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Thanks for the tips. I just took my test and overshot the U turn and drove out of the path. I'm sure if I didn't look through the turn or didn't apply the counter steering method. Maybe both. I will work on this this weekend with a one-on-one instructor who can pinpoint my weakness and hopefully be able to get it right and move on. Thanks

Teresa Belotti
Bloomingdale, NJ
Friday, April 18, 2008
I'm new to the Web site and new to your articles, Susan. This was a well written and very informative article on proper swerving technique.

As someone who's not yet behind bars (soon, soon!), I was wondering, is there a difference in technique when there's a passenger? And, what should the passenger do - and not do - to help facilitate a safe swerve?

Lisa Moore
Live Oak ,TX
Friday, April 18, 2008
Editor Response
I can't say enough about how important it is for the passenger in the back to understand proper riding technique, too! In general, the passenger should do whatever the rider does. Stick with him or her like glue. Whatever you do while you're hanging out in the back can and will affect the safety and enjoyment of your ride.

In the case of a swerve, the rider is making the motorcycle lean underneath you while you and the rider stay as upright as possible. You don't want to lean into or away from the swerve. Just stay upright with the rider as not to upset the balance of the bike. Make no sudden moves or shifts of weight. If possible, hold onto the rider instead of the bike to stay more closely aligned. You are a team!

You can also take the Motorcycle Safety Foundation Experienced Rider Course right along with your riding buddy as a passenger on the back of his or her bike. It's an excellent way for both rider and passenger to lean how to react as a team in all kinds of riding situations. The rider and passenger get to do maneuvers like cornering, quick-stopping, and swerving together as a unit. Visit your state's rider education site or the msf-usa.org.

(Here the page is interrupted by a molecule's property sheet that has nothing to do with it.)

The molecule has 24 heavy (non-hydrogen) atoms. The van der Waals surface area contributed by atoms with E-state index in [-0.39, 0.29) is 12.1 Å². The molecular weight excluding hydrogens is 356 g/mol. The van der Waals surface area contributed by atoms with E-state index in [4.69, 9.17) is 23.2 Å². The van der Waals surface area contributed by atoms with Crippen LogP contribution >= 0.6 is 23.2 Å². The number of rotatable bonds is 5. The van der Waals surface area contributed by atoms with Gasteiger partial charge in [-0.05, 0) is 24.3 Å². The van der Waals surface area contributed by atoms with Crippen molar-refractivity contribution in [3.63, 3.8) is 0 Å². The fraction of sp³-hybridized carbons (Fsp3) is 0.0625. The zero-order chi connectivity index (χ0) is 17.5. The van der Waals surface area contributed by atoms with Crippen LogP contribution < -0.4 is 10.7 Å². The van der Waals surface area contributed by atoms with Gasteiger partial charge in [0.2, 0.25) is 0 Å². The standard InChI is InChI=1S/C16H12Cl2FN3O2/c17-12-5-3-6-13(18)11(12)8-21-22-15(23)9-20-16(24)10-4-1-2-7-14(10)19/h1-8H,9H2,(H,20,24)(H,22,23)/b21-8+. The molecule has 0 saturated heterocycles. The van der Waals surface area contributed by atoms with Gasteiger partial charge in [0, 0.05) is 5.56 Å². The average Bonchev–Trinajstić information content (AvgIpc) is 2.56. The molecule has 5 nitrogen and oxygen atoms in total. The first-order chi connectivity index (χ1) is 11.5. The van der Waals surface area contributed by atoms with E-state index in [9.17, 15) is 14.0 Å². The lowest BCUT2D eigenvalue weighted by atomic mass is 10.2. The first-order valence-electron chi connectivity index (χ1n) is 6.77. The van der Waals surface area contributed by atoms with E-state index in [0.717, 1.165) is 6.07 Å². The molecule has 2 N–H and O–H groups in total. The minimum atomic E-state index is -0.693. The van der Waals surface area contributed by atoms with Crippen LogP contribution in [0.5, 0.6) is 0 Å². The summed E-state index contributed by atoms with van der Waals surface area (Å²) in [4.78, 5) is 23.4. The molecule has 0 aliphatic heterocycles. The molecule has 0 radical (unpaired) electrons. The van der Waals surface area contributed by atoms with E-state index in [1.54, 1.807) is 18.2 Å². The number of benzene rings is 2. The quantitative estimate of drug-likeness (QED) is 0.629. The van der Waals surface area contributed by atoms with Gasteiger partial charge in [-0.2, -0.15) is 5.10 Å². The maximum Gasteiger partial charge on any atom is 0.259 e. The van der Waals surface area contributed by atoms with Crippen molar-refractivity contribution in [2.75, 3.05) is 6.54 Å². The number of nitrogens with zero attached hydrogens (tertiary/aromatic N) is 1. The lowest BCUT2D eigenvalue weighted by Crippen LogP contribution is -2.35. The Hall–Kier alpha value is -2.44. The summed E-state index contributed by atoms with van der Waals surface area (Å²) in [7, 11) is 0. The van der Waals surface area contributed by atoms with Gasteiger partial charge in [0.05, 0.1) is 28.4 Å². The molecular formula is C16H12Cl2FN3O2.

Susan Rzepka Orion, Riding Right Columnist
Will be taking (actually re-taking) the Rider's Edge class next month, and look forward to practicing countersteering as well as all the other manuevers. Last year, on my third ever excursion on my brand new Low Rider, a cat darted out and across a secondary road right in front of me. I was doing 45 mph and I'm sure I countersteered since I avoided the cat and stayed upright -- but it all happened so fast you hardly have time to THINK about what to do.

I was just a couple weeks out of Rider's Edge so the technique was still fresh in my mind. So before the season gets going again, I'm taking a refresher course. It's well worth the time and money to me.

Lee Wos
Gladwin, MI
Thursday, April 17, 2008
I like the way there are pictures and specific details that are understandable to put into effect immediately. Thanks!

Barb Fleege
Ames, IA
Thursday, April 17, 2008
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